Have your students revise sentences and correct transition word mistakes with this educational writing activity.
Transition words tie two thoughts together and add fluency to writing. Words such as “although,” “however,” and “for example,” play an important role to help move smoothly from one paragraph to another. However, they also help a reader to understand location, similarities and differences, or main points. There are several categories of concluding transitions, and understanding each is important to choosing a good word or phrase for a sentence or paragraph. We've included helpful lists, and printable worksheets below.
Scroll Directly to Printable Transition Word Worksheets.
Place and Space Transition Words
|These transition words of place and space help the reader understand location.
Example: Nearby, the teachers were meeting in a closed-door session.
|Word List (Open Place and Space Transition Words)|
|inside||nearby||neighboring on||opposite to|
Comparison / Contrast Transition Words
|These transition words of comparison and contrast emphasize either the similarities of two ideas or the difference between them.
Example: Similarly, the harvest dance was also held on a Friday night.
|Word List (Open Compare Contrast Transition Words)|
|after all||and yet||at the same time||but|
|by the same token||however||in contrast||in like manner|
|in similar fashion||in the same way||likewise||nevertheless|
|notwithstanding||on the contrary||on the other hand||otherwise|
Cause / Purpose / Condition Transition Words
|These transition words of cause, purpose, and condition guide the reader from an idea to its underlying root.
Example: Even if the school district pays for half of the students’ breakfasts, there still will be those without enough resources to pay for the remaining amount.
|Word List (Open Cause Purpose Condition Transition Words)|
|because||even if||for that reason||for this purpose|
|given that||granted||inasmuch as||in order that|
|on account of||provided that||since||so that|
|to be sure||to that end||to this end|
Conclusion / Summary Transition Words
|These transition words of conclusion and summary allow the writer to recap one point before moving to the next or to the end.
Example: Ultimately, no one has more influence on a student ’s grades than the student himself.
Read more about how to write a conclusion paragraph.
|Word List (Open Conclusion Summary Transition Words)|
|all in all||all things considered||altogether||finally|
|in brief||in conclusion||in essence||in short|
|in summary||in the final analysis||to conclude||to sum up|
Time / Sequence Transition Words
|These transition words of time and sequence explain order or chronology to the reader.
Example: In the meantime, the library will be closed during lunch.
|Word List (Open Time Sequence Transition Words)|
|immediately||in the meantime||later||earlier|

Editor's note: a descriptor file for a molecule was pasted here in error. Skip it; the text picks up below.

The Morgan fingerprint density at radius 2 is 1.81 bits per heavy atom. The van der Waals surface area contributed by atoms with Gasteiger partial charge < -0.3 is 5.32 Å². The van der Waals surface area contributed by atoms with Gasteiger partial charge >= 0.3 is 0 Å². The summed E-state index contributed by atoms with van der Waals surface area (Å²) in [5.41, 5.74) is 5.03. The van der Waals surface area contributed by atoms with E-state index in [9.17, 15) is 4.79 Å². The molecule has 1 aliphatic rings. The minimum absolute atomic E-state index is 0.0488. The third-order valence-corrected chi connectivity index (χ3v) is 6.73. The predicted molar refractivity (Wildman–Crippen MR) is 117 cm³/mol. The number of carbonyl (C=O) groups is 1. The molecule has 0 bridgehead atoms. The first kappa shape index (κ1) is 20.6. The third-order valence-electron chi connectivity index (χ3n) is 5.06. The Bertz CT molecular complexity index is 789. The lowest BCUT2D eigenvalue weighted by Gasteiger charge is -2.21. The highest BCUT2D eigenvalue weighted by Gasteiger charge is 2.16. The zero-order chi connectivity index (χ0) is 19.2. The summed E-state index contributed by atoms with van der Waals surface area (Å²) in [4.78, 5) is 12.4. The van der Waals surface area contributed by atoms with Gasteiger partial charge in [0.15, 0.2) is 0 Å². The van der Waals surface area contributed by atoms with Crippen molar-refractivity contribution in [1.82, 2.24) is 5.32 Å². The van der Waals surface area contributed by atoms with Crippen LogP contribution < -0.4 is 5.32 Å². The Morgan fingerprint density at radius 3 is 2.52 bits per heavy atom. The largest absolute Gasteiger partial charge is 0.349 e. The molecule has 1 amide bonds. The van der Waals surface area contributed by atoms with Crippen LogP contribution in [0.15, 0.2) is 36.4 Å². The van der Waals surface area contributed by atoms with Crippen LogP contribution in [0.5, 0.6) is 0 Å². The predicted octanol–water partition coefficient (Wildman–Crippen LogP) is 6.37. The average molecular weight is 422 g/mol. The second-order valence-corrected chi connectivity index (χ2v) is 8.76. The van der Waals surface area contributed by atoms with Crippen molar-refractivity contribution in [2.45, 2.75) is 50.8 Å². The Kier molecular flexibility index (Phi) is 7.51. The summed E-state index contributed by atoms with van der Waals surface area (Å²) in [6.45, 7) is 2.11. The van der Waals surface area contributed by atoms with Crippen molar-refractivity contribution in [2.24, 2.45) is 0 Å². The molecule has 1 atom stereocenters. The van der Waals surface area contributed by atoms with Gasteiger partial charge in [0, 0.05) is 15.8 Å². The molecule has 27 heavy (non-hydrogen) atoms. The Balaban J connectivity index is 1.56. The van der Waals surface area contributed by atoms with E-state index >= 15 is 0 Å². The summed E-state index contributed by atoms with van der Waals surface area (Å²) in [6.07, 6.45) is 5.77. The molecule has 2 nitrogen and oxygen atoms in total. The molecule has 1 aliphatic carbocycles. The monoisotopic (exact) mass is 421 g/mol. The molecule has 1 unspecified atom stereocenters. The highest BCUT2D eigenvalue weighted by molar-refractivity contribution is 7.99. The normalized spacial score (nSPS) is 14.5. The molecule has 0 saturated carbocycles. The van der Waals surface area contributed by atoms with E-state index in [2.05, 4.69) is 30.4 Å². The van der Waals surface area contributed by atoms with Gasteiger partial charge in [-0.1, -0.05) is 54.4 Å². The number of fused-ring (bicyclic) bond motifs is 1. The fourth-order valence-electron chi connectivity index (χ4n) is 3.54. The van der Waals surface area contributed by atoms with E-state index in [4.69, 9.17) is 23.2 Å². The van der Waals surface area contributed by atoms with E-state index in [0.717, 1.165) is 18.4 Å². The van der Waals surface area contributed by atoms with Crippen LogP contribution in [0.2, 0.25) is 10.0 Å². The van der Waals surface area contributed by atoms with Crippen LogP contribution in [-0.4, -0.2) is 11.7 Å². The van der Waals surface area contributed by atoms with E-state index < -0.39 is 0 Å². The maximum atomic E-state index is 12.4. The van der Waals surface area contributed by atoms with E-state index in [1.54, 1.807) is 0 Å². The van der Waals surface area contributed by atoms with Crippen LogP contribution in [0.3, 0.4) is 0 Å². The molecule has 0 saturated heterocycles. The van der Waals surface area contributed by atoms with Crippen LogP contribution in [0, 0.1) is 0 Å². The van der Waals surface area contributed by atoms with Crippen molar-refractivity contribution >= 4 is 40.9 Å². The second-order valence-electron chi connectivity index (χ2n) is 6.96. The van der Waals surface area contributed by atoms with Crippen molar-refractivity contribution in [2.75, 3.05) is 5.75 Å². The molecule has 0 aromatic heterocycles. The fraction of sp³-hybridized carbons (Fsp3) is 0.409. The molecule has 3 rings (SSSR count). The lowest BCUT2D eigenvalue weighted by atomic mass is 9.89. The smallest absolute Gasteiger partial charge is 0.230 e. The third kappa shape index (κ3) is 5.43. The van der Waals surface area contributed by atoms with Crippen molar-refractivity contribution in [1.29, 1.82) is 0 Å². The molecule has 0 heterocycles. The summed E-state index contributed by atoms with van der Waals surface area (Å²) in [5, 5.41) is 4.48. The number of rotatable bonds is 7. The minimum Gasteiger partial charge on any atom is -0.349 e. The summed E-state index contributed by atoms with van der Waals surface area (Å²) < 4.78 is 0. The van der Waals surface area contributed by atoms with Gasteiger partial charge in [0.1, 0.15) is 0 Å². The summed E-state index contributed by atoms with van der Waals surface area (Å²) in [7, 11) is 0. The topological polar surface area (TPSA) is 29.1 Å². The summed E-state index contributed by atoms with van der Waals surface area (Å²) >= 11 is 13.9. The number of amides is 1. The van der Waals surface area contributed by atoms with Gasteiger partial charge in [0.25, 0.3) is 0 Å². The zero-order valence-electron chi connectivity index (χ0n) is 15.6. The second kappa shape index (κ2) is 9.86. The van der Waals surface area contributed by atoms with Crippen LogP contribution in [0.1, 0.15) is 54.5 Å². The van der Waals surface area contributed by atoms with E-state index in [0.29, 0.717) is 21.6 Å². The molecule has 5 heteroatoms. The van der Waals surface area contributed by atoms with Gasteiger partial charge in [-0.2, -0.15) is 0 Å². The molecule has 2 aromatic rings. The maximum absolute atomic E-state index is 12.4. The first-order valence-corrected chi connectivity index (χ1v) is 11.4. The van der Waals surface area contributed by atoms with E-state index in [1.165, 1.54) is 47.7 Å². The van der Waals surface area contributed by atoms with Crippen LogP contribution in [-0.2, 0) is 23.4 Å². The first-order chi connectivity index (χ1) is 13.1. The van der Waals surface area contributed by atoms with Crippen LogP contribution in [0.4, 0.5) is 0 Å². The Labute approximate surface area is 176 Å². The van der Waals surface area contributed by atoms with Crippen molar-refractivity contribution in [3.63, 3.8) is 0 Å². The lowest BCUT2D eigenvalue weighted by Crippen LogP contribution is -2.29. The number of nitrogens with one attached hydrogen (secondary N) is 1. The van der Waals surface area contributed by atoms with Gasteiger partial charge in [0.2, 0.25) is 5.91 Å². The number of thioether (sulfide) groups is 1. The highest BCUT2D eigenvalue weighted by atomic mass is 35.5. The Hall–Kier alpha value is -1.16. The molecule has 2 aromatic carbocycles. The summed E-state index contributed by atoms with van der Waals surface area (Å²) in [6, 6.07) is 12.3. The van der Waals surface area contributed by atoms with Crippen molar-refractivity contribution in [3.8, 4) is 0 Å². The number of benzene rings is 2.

|this time||until now||when||whenever|
Effect / Result / Qualification Transition Words
|These transition words of effect, result, and qualification take the reader from the problem to its consequences or possible results.
Example: Consequently, fewer students are able to take courses in the fine arts: music, art, and drama.
|Word List (Open Effect, Result Qualification Transition Words, )|
|accordingly||almost||as a result||although|
|henceforth||in that case||maybe||never|
Addition / Extension Transition Words
|These transition words of addition and extension are used to add to a previous idea or extend the logic or argument.
Example: Furthermore, the student council has unanimously endorsed the revised calendar for the school.
|Word List (Open Addition, Extension Transition Words)|
|besides||even more||finally||first (or in the first place)|
|further||furthermore||in addition||in the same way|
|second, secondly, etc. (or in the second place)||similarly||third (etc.)||too|
Example / Clarification / Emphasis Transition Words
|These transition words of example, clarification, and emphasis are used by writers to explain a point or to give emphasis.
Example: In other words, a longer school day may provide more opportunities instead of fewer.
|Word List (Open Example, Clarification, Emphasis Transition Words)|
|above all||as an illustration||by all means||certainly|
|e.g., (for example)||especially||for example||for instance|
|i.e., (that is)||importantly||in fact||in other words|
|indeed||more importantly||no||of course|
|particularly||specifically||surely||that is to say|
|to clarify||to demonstrate||to explain||to illustrate|
|to put another way||to repeat||to rephrase it||undoubtedly|
|without a doubt||yes|
As you can see, there are a great many choices when deciding which word best connects sentences or paragraphs. While not easy, understanding how these "connecting" words work make writing much easier for students.
Free, Printable Worksheets
Help your students identify different transition words with this printable writing worksheet.
Enhance your students’ writing skills with this “Complete the Sentence” transition words activity.
Teach your students how to connect ideas with this helpful transition words classroom activity.
In this worksheet, your students will learn how to properly use transition words in a sentence.